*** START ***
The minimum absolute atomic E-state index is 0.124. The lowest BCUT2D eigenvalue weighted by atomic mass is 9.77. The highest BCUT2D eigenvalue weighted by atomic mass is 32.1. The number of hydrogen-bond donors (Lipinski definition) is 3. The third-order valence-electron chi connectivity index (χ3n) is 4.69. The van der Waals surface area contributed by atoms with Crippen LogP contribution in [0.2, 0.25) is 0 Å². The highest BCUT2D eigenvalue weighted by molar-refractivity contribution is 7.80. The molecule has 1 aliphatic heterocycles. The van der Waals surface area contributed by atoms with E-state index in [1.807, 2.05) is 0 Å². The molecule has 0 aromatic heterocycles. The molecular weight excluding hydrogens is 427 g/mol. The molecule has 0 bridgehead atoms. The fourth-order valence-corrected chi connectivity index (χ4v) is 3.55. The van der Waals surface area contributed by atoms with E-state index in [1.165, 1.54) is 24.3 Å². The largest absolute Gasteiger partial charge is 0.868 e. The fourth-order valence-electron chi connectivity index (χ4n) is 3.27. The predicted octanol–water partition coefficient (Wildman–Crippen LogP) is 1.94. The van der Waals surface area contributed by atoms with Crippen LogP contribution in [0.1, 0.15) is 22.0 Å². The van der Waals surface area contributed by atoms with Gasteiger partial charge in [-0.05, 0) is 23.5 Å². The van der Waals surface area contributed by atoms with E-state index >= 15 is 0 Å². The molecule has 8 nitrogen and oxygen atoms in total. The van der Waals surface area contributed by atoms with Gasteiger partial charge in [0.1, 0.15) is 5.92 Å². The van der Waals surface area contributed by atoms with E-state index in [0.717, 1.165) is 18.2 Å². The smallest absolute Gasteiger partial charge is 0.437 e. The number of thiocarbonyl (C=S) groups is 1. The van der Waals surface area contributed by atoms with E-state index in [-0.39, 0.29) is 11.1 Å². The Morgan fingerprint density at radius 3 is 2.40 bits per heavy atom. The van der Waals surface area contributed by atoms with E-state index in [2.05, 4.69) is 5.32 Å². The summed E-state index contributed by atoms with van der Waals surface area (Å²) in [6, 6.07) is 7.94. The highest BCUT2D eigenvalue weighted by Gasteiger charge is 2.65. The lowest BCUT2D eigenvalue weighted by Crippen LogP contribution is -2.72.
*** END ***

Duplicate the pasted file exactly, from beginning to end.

The minimum absolute atomic E-state index is 0.124. The lowest BCUT2D eigenvalue weighted by atomic mass is 9.77. The highest BCUT2D eigenvalue weighted by atomic mass is 32.1. The number of hydrogen-bond donors (Lipinski definition) is 3. The third-order valence-electron chi connectivity index (χ3n) is 4.69. The van der Waals surface area contributed by atoms with Crippen LogP contribution in [0.2, 0.25) is 0 Å². The highest BCUT2D eigenvalue weighted by molar-refractivity contribution is 7.80. The molecule has 1 aliphatic heterocycles. The van der Waals surface area contributed by atoms with E-state index in [1.807, 2.05) is 0 Å². The molecule has 0 aromatic heterocycles. The molecular weight excluding hydrogens is 427 g/mol. The molecule has 0 bridgehead atoms. The fourth-order valence-corrected chi connectivity index (χ4v) is 3.55. The van der Waals surface area contributed by atoms with E-state index in [1.165, 1.54) is 24.3 Å². The largest absolute Gasteiger partial charge is 0.868 e. The fourth-order valence-electron chi connectivity index (χ4n) is 3.27. The predicted octanol–water partition coefficient (Wildman–Crippen LogP) is 1.94. The van der Waals surface area contributed by atoms with Crippen LogP contribution in [0.1, 0.15) is 22.0 Å². The van der Waals surface area contributed by atoms with Gasteiger partial charge in [-0.05, 0) is 23.5 Å². The van der Waals surface area contributed by atoms with E-state index >= 15 is 0 Å². The molecule has 8 nitrogen and oxygen atoms in total. The van der Waals surface area contributed by atoms with Gasteiger partial charge in [0.1, 0.15) is 5.92 Å². The van der Waals surface area contributed by atoms with E-state index in [0.717, 1.165) is 18.2 Å². The smallest absolute Gasteiger partial charge is 0.437 e. The number of thiocarbonyl (C=S) groups is 1. The van der Waals surface area contributed by atoms with E-state index in [-0.39, 0.29) is 11.1 Å². The Morgan fingerprint density at radius 3 is 2.40 bits per heavy atom. The van der Waals surface area contributed by atoms with E-state index in [2.05, 4.69) is 5.32 Å². The summed E-state index contributed by atoms with van der Waals surface area (Å²) in [6, 6.07) is 7.94. The highest BCUT2D eigenvalue weighted by Gasteiger charge is 2.65. The lowest BCUT2D eigenvalue weighted by Crippen LogP contribution is -2.72.